When speaking about ‘The Dark’ Duffy describes how her childhood convent school served as the inspiration. It was transformed from a “girls’ school to a care home”. She goes on to describe how her father died in her “old classroom”.
In the first lines of ‘The Dark,’ the speaker tells the reader that there is nothing for “you” to be afraid of if “you” reassess and transform the way “you” consider the dark and the moon. She suggests that one should look at these two features as a “black park” and a “bounced ball”. These images connote games, joy, pleasure taken in time outdoors, and simple human interactions. But, The Dark concludes with another suggestion. There is the unknown to consider as well. There is nothing to be afraid of, except, she adds, for aliens.
‘The Dark’ by Carol Ann Duffy is a very short, six-line poem contained within one stanza of text. The lines follow a specific rhyme scheme, uncommon for Duffy’s work, conforming to the pattern of AABCBD. In regards to the length of the lines, there is a lot of variation. The longest, line four, is seven words long, and the shortest, line five, is only two.
Duffy makes use of several poetic techniques in ‘The Dark,’ despite is brevity. These include half-rhyme, alliteration, and enjambment. The former, half-rhyme, is also known as slant or partial rhyme. It is seen through the repetition of assonance or consonance. This means that either a vowel or consonant sound is reused within one line or multiple lines of verse. For example, the series of words in the first two lines that end with “k”. These include “think,” “dark,” “black” and “park”. By utilizing this technique so consistently for this short section of the poem Duffy enhances the rhythm of the verse. Additionally, the power the words have is increased as they build off one another.
There is an element of humor to this work, especially considering the lighthearted similes employed in lines two and three and the reference to aliens at the end of The Dark. The use of rhyme plays into that, especially when the rhyming or half-rhyming words end with the letter “k”. In the Vaudevillian tradition, and in modern comedy, words that utilized the letter “k” are thought to be funnier, or at least more pleasing.
Other Poetic Techniques
Alliteration is another prominent technique. It occurs when words are used in succession, or at least appear close together, and begin with the same letter. For example, “bounced” and “ball” in the third line and “then” and “there’s” in the fourth.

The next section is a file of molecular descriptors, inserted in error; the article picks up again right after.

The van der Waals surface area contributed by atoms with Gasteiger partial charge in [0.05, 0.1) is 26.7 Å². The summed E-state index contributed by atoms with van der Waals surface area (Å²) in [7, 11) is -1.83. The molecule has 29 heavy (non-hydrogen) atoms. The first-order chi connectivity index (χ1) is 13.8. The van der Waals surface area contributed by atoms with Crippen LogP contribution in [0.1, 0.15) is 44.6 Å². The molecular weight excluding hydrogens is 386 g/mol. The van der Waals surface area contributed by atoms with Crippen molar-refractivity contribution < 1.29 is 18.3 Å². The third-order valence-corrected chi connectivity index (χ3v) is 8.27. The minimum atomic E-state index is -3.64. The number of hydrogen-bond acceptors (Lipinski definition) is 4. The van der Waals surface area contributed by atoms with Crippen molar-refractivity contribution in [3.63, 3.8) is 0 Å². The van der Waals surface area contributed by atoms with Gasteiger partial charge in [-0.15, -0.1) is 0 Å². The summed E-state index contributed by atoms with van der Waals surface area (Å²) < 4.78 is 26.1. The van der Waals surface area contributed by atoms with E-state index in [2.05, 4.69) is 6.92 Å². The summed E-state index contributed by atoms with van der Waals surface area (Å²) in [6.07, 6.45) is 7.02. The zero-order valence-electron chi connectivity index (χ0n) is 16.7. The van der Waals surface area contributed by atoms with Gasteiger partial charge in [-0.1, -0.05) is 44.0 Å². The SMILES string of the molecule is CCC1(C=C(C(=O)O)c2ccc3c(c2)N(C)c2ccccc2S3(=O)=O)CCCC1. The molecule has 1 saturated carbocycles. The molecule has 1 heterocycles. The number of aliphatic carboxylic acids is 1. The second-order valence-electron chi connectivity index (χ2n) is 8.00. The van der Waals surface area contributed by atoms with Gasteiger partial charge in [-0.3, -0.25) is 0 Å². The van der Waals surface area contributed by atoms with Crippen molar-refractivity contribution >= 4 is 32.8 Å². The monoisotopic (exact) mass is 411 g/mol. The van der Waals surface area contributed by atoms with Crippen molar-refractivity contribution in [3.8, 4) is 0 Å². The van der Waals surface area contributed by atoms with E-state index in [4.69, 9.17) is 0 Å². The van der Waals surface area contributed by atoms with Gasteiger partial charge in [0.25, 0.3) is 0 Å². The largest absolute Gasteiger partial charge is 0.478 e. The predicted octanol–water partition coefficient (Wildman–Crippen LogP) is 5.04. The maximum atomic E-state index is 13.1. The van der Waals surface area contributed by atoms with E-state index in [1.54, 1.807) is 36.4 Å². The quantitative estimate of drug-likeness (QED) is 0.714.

Another important technique commonly used in poetry is enjambment. This occurs when a line is cut off before its natural stopping point. It forces a reader down to the next line, and the next, quickly. One has to move forward in order to comfortably resolve a phrase or sentence. There are several lines in ‘The Dark’ that utilize enjambment. But a prominent example is the transition between lines four and five.
You can read the full poem here.
Analysis of The Dark
In the first lines of ‘The Dark’ the speaker suggests one way that someone afraid of the dark might rid themselves of that fear. “You” might, she offers, changes your manner of thinking and considers the “dark / as a black park” and “the moon as a bounced ball”.
By utilizing the second-person perspective Duffy includes the reader in the lines and implies that they, or any reader, or for that matter, anyone in the world, might feel that these lines apply to them.
The larger themes of this text, which tap into universal fears and the unknown are referenced through the vagaries of a generalized fear of the dark, something with which every human and non-human animal must contend. It’s a state completely beyond one’s control. Even with contemporary solutions to the dark, it always returns and is impossible to fight off in its entirety.
Duffy’s speaker refers to the moon as “a bounced ball”. This is a light-hearted and simple way to think of the celestial body. It was bounced, in the “black park” and never came back down again. Or, perhaps, it is ready to come back to earth, only to rocket back up into space, at any moment. There is a childishness to this proffered understanding of the world that is meant to improve one’s mood and movements through the dark.
In the next three lines of ‘The Dark’, the speaker concludes her thought. She adds to the previous statements, telling the reader that if they consider the dark a “black park” and the moon a “bounced ball” then there is no reason to be “frightened”. These two things hold no mysteries or dangers. The fourth line is enjambed, and through its relatively long length, contrasted with line five. A reader has to move down to the fifth line in order to conclude the phrase. The brevity of the fifth line pushes a reader immediately into the sixth.
The sixth and last line of ‘The Dark’ is at first humorous, but when one looks beneath the surface there is a lot to unpack. In parenthesis, Duffy suggests that there is still something to be afraid of, “aliens”. These creatures, which are unknowable to humanity at our contemporary moment, and throughout history, are separate from the “black park”. They are unaccounted for in Duffy’s simplistic re-understanding of the world.
On a larger scale, the aliens represent the unknown; which humanity can not predict or prepare for. They are the mystery element that might be introduced into one’s life that changes everything. It is not exactly aliens Duffy is introducing into The Dark, but that which humanity, or one single human being, did not account for.